After leaving the Ministry Of Defence buildings at Filton Abbey Wood behind us, we escaped over the border into Wales. Or rather, under it, by train through the Severn Tunnel and on to Newport, from whence to Abergavenny.

Found a path up through woodland north west of the town, strangely devoid of birdsong, then descended into a valley and across a stream before wading through head-high bracken to locate one of the paths leading up the mountain.

Eventually reaching the summit of the Sugar Loaf at nearly 2000 feet / 600 metres, where the wind was wild and we were surprised to find bumble bees and amused by stone carvings by 20th-century man, and woman.

View east, to the Skirrid mountain.

Back down a different way ...

... to the station.

Wednesday, September 02, 2009

1066 and all that

Read an article in the New Scientist recently about climate scientists jetting off around the world, not only to attend conferences, but to go on frequent overseas holidays too.

Similar madness this week, with several thousands converging on Tate Modern in London, to sign up to the 10:10 campaign pledging to do things like switch to energy saving lightbulbs, grow veg on the balcony and turn the central heating down in an effort to reduce emissions by 10%. Fine, if you walked or cycled there, but inevitably quite a few of those attending increased their carbon footprint in getting there. Like a mother and daughter who travelled up by train from Brighton and others interviewed in The Guardian.


As king of the cynics, I was going to make a similar comment last week about the Blackheath Climate Camp which attracted thousands from all over the place and ran workshops on, amongst other things, using digital technologies and the internet in the campaign to reduce global warming.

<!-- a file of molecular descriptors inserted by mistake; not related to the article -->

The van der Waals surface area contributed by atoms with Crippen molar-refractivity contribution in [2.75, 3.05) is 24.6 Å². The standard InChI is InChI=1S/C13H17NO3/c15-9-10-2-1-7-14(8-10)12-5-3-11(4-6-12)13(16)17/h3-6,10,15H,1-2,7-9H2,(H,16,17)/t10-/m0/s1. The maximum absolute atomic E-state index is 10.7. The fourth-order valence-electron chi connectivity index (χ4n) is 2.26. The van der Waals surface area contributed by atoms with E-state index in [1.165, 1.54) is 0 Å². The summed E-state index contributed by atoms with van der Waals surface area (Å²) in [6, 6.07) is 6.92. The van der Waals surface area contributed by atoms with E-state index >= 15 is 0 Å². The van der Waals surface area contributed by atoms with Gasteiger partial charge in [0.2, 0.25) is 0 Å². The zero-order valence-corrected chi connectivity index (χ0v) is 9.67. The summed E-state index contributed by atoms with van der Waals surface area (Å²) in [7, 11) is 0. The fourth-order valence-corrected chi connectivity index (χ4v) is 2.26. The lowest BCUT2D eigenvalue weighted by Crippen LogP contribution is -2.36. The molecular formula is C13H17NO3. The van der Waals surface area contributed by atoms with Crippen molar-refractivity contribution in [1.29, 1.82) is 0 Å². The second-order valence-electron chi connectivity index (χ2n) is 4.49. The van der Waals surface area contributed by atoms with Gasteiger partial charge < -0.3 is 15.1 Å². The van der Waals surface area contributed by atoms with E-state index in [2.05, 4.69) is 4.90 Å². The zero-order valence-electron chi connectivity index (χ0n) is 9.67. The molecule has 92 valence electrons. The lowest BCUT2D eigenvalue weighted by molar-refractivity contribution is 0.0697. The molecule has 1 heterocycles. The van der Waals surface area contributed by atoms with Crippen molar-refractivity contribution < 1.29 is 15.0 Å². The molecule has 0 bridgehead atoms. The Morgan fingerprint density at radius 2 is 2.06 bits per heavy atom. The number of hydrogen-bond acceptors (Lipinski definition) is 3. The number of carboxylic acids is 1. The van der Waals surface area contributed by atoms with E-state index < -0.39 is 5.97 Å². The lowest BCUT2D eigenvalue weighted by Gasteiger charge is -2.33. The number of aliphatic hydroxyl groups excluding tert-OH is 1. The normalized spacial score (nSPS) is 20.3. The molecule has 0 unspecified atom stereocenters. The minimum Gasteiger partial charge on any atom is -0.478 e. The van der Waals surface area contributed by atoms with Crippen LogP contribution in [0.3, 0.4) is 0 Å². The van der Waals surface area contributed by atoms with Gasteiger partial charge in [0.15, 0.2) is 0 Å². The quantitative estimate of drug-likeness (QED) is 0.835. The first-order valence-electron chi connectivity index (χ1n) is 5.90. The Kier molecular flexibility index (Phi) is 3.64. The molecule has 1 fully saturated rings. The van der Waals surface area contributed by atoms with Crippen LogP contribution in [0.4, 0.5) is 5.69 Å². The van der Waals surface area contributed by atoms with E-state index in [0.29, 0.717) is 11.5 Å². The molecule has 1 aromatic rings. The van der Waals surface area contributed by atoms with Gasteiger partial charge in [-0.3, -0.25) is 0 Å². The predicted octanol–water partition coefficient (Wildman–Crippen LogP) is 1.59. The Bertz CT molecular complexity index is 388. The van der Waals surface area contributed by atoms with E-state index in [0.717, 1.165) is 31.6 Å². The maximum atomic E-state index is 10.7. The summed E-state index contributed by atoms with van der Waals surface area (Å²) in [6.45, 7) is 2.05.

Double D'oh!

Not only is the best place to learn that kind of thing online, at home, thereby negating the need to clog up the public transport system or get the car out to converge in the Big Smoke, but don't these people realise that this is the time to be attending to the harvest ?

Haven't they heard what happened in 1066 ?

"...some of Harold's army got tired of waiting and because they could not be fed, they went home. It was also the harvest season and many of Harold's men had farming commitments."

Meanwhile, windfall apples drop and raspberries rot on canes.

Without saying, "we're all doomed," like Dad's Army's Private Frazer, unless people start doing practical things instead of talking about them, like the People's Front of Judea in The Life of Brian, the action that's needed ain't gonna happen.

"Reg, For God's sake. It's perfectly simple. All you've got to do is to go out of that door now, and try to stop the Romans nailing him up. It's happening, Reg. Something's actually happening, Reg. Can't you understand? Aaawoooooo!!!!!" [She rushes out in a rage.] of Brian

Of course, on a local level, people are going out of the door and local's where it's at.

  • Bristol City Council Allotments

  • Bristol Food Links

  • Bristol Green Capital

  • Burried Treasure

  • East Side Roots

  • EcoJam (green directory)

  • Garden Share


  • Landshare

  • Share the Harvest: celebrating local food

  • Slow Food UK

  • Sustainability SW

  • Transition Bristol

    Rhubarb appreciated the damp weather last month, even if we didn't.

    The sweet potato vine has spread and developed a flower.

    A gherkin, looking alarmingly like Kermit's scrotal sac.